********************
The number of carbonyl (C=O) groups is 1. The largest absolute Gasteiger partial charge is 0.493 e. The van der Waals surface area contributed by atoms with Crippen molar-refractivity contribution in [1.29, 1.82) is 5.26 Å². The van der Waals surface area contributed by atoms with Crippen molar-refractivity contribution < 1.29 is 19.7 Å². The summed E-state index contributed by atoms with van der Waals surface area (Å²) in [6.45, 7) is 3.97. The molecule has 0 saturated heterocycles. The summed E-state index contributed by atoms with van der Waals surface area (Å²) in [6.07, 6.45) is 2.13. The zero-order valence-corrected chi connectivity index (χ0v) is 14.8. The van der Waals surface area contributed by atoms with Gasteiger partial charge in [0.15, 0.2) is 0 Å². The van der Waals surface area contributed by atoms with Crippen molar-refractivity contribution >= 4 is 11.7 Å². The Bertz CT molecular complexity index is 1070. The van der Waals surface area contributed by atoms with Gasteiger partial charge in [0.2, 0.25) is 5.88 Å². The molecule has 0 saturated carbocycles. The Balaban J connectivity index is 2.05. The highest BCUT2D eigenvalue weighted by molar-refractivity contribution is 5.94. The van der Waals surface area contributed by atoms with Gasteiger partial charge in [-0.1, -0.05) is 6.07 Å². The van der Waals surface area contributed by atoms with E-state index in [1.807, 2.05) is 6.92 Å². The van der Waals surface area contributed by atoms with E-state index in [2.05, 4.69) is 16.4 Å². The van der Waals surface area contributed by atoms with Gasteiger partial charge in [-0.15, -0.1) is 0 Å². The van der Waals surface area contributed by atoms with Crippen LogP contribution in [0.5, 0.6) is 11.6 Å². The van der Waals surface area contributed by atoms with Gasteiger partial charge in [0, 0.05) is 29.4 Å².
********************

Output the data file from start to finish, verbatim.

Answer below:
The number of carbonyl (C=O) groups is 1. The largest absolute Gasteiger partial charge is 0.493 e. The van der Waals surface area contributed by atoms with Crippen molar-refractivity contribution in [1.29, 1.82) is 5.26 Å². The van der Waals surface area contributed by atoms with Crippen molar-refractivity contribution < 1.29 is 19.7 Å². The summed E-state index contributed by atoms with van der Waals surface area (Å²) in [6.45, 7) is 3.97. The molecule has 0 saturated heterocycles. The summed E-state index contributed by atoms with van der Waals surface area (Å²) in [6.07, 6.45) is 2.13. The zero-order valence-corrected chi connectivity index (χ0v) is 14.8. The van der Waals surface area contributed by atoms with Gasteiger partial charge in [0.15, 0.2) is 0 Å². The van der Waals surface area contributed by atoms with Crippen molar-refractivity contribution >= 4 is 11.7 Å². The Bertz CT molecular complexity index is 1070. The van der Waals surface area contributed by atoms with Gasteiger partial charge in [0.2, 0.25) is 5.88 Å². The molecule has 0 saturated carbocycles. The Balaban J connectivity index is 2.05. The highest BCUT2D eigenvalue weighted by molar-refractivity contribution is 5.94. The van der Waals surface area contributed by atoms with Gasteiger partial charge in [-0.1, -0.05) is 6.07 Å². The van der Waals surface area contributed by atoms with E-state index in [1.807, 2.05) is 6.92 Å². The van der Waals surface area contributed by atoms with E-state index in [2.05, 4.69) is 16.4 Å². The van der Waals surface area contributed by atoms with Gasteiger partial charge in [-0.15, -0.1) is 0 Å². The van der Waals surface area contributed by atoms with Crippen LogP contribution in [0.5, 0.6) is 11.6 Å². The van der Waals surface area contributed by atoms with Gasteiger partial charge in [0, 0.05) is 29.4 Å².